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Planerat, alltför planerat: En perspektivistisk studie i stadsplaneringens paradoxer
Uppsala University, Disciplinary Domain of Humanities and Social Sciences, Faculty of Social Sciences, Department of Social and Economic Geography.ORCID iD: 0000-0001-9435-1490
2010 (Swedish)Doctoral thesis, monograph (Other academic)Alternative title
Planned, All Too Planned : A Perspectivistic Study of the Paradoxes of Planning (English)
Abstract [en]

Why is it that modern architects and planners – these benevolent and socially visionary ‘experts’ – have created environments that can make one feel so uneasy? Such is the question that eventually grew into this thesis, where the aim is to enter into and understand the gap between ideals and realities in planning and architecture, with particular focus on projects that try to create an ‘urban atmosphere’. As a starting point the author returns to the feelings she felt when she first visited one of these expertly planned areas; what the architects had described as an attractive, urban environment was to her a ghost town without life. Drawing on Friedrich Nietzsche’s philosophy of perspectivism the study locates the gap to the area between two fixed points, each representing different attitudes towards the urban: the Eye of the Architect and the Body of the Flâneur. Moreover, by using insights from Sigmund Freud and his followers, the study sees the planner as a divided self, an individual capable of oppressing – not so much other groups of people – as herself. The general conclusion is that urban planning during the 20th century is a neurotic activity prone to produce the type of alienation that the author felt in her own body. An important factor behind this process is the tendency of the planner to regard city building as a finite rather than an infinite game.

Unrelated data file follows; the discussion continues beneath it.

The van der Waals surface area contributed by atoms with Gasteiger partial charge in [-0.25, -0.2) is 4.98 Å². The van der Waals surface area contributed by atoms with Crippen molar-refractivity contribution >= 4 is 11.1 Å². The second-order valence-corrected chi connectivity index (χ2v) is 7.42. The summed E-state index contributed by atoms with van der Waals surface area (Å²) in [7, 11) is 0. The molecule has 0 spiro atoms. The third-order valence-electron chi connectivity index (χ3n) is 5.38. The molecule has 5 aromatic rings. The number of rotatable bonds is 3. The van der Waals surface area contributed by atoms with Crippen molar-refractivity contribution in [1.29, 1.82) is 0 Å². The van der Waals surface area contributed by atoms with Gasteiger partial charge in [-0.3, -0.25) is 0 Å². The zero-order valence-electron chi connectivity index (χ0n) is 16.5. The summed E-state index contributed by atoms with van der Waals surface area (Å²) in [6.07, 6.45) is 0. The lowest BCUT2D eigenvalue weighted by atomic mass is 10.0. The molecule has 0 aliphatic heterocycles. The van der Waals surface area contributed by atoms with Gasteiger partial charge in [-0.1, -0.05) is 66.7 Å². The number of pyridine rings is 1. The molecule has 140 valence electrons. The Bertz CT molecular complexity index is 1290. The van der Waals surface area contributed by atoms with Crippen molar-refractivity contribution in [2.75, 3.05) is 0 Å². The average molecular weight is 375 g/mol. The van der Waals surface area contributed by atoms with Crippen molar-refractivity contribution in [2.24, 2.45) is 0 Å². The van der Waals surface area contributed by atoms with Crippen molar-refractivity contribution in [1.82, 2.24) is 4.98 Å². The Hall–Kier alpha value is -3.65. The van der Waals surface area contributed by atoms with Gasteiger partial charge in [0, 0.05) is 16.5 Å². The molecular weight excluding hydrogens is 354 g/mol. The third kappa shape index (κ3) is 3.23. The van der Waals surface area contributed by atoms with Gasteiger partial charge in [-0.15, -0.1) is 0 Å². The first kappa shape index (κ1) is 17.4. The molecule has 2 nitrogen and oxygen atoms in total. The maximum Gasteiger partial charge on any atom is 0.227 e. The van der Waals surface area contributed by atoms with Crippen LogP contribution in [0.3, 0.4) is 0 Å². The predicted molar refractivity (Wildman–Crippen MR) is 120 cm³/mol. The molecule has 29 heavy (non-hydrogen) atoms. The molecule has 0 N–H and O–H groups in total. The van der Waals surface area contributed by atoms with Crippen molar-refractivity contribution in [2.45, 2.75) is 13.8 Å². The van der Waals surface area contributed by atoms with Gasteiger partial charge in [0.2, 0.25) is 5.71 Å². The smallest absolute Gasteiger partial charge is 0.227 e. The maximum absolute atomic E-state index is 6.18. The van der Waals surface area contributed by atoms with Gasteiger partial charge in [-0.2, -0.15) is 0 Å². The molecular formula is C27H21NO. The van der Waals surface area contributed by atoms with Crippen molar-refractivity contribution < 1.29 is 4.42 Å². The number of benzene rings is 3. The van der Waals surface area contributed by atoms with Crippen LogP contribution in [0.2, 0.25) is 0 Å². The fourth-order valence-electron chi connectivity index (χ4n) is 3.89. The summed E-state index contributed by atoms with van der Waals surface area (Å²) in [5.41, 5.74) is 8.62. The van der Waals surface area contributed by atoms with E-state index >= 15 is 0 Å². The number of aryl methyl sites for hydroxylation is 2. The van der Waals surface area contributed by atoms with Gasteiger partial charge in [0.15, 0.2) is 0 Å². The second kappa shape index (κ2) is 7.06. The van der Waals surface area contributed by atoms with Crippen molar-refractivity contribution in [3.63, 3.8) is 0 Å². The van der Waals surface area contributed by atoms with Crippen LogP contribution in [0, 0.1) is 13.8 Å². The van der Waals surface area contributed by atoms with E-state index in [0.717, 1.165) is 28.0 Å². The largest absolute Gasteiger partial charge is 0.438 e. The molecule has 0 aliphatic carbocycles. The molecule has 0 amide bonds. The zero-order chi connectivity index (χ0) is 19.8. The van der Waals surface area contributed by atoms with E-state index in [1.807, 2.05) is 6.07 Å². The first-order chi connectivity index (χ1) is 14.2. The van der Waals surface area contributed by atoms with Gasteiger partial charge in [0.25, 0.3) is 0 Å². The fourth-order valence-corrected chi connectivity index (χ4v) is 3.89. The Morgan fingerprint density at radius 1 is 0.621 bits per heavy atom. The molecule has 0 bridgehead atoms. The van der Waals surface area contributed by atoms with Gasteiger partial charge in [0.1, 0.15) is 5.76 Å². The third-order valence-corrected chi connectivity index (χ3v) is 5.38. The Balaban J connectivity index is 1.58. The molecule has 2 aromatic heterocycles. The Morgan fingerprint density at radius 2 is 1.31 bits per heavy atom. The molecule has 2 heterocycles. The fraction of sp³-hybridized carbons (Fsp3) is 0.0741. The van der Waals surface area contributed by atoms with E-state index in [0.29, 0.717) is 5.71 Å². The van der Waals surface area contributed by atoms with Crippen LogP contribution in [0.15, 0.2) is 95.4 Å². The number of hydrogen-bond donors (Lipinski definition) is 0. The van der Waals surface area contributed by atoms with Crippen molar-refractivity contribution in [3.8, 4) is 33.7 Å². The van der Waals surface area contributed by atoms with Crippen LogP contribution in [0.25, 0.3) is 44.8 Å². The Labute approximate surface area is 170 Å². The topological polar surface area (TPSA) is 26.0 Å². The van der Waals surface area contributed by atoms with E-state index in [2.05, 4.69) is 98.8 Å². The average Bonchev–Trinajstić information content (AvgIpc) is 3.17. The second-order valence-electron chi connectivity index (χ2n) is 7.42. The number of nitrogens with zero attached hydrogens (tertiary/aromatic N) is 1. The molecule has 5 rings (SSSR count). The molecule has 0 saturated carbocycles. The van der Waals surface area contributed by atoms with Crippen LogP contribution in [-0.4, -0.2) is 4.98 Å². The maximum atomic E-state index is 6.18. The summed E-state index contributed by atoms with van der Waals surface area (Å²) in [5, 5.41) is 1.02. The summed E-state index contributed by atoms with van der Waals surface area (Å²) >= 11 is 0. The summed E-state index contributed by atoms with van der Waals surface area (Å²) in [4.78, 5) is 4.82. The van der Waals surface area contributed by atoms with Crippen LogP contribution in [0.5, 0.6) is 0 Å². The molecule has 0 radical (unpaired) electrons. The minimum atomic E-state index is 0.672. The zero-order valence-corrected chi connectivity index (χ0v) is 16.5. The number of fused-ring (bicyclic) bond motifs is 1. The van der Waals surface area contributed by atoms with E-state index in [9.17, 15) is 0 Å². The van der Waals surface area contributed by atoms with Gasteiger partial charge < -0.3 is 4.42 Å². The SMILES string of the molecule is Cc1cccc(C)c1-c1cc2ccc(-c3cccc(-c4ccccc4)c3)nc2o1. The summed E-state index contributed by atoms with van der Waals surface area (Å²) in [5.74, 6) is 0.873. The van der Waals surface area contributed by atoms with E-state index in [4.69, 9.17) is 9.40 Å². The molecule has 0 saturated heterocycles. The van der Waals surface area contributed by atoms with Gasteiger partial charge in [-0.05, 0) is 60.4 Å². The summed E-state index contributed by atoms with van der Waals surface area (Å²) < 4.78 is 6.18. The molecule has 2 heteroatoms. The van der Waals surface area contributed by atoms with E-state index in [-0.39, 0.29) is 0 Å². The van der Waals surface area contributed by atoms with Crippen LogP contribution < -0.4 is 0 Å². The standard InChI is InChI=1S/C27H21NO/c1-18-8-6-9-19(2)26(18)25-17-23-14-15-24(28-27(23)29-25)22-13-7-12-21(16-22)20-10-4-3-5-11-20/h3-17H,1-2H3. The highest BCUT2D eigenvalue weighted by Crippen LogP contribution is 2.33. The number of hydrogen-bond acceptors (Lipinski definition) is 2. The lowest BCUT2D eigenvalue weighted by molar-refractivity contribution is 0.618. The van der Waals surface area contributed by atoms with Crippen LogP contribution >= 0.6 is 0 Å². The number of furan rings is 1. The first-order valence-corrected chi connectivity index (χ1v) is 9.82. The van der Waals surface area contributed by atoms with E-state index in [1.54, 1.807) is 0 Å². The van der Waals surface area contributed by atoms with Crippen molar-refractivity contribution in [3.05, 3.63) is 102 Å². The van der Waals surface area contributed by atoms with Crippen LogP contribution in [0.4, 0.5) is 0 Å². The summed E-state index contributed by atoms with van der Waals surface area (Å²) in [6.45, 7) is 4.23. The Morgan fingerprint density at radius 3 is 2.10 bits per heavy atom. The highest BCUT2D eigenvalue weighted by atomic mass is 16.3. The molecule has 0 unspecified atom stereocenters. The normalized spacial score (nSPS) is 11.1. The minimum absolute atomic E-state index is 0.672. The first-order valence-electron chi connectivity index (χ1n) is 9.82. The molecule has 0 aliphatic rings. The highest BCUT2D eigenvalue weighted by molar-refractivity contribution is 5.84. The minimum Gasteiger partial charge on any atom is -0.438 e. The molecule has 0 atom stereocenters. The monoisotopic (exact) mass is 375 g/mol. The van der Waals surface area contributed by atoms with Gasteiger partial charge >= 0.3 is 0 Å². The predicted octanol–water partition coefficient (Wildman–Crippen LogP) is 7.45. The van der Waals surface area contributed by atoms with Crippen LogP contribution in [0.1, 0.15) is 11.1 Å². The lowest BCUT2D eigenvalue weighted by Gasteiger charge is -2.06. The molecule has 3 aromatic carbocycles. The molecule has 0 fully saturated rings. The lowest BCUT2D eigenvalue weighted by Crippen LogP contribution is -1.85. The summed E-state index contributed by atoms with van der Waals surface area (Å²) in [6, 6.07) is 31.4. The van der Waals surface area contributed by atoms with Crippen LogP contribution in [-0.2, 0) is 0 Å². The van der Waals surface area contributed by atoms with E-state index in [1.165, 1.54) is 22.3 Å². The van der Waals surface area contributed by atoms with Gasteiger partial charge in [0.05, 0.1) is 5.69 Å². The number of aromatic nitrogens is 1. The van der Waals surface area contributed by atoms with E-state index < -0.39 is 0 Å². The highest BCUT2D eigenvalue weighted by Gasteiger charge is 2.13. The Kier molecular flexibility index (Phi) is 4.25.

Besides being a critique of urban planning and of expert knowledge the study is preoccupied with the phenomenon of urbanity, more specifically with the question of how this multidimensional concept can be defined. In dealing with this problem the author juxtaposes different knowledge traditions, especially the positivistic theory of space syntax and various poetic-dialectical approaches; a core issue concerns the relation between form and process. The conclusion is that while the urban is a thing/not-thing impossible to pin down, it is never without a physical morphology – a dimension relatively understudied within human geography.

Place, publisher, year, edition, pages
Uppsala: Kulturgeografiska institutionen , 2010. , 343 p.
Keyword [en]
planning, architecture, urbanity, contra-finality, expert knowledge, power, paradox, perspectivism, psychoanalysis, space syntax, flâneur, alienation, reasoning rules, form & process, Apollo & Dionysus, logic & dialectics, philobatia & ocnophilia
National Category
Human Geography
Research subject
Social and Economic Geography
URN: urn:nbn:se:uu:diva-132474ISBN: 978-91-506-2162-4OAI: oai:DiVA.org:uu-132474DiVA: diva2:359185
Public defence
2010-12-10, Sal Minus, Akademigatan 3, Uppsala, 10:00 (Swedish)
Available from: 2010-11-19 Created: 2010-10-21 Last updated: 2016-04-14

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Westin, Sara
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